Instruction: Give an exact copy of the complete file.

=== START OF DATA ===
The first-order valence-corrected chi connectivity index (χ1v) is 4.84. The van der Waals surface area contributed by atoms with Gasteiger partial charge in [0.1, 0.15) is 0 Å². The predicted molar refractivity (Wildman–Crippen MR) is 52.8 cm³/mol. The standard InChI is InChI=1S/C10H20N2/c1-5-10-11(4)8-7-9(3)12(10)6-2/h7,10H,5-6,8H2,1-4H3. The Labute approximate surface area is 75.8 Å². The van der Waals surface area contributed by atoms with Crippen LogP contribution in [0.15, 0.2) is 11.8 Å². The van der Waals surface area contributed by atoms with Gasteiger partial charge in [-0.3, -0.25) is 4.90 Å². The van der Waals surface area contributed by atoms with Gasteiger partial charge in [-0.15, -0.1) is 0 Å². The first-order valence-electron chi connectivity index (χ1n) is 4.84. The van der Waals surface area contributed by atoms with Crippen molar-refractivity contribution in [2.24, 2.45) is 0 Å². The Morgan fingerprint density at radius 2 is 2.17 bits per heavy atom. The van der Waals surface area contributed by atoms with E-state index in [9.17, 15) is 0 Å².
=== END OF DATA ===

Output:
The first-order valence-corrected chi connectivity index (χ1v) is 4.84. The van der Waals surface area contributed by atoms with Gasteiger partial charge in [0.1, 0.15) is 0 Å². The predicted molar refractivity (Wildman–Crippen MR) is 52.8 cm³/mol. The standard InChI is InChI=1S/C10H20N2/c1-5-10-11(4)8-7-9(3)12(10)6-2/h7,10H,5-6,8H2,1-4H3. The Labute approximate surface area is 75.8 Å². The van der Waals surface area contributed by atoms with Crippen LogP contribution in [0.15, 0.2) is 11.8 Å². The van der Waals surface area contributed by atoms with Gasteiger partial charge in [-0.3, -0.25) is 4.90 Å². The van der Waals surface area contributed by atoms with Gasteiger partial charge in [-0.15, -0.1) is 0 Å². The first-order valence-electron chi connectivity index (χ1n) is 4.84. The van der Waals surface area contributed by atoms with Crippen molar-refractivity contribution in [2.24, 2.45) is 0 Å². The Morgan fingerprint density at radius 2 is 2.17 bits per heavy atom. The van der Waals surface area contributed by atoms with E-state index in [9.17, 15) is 0 Å².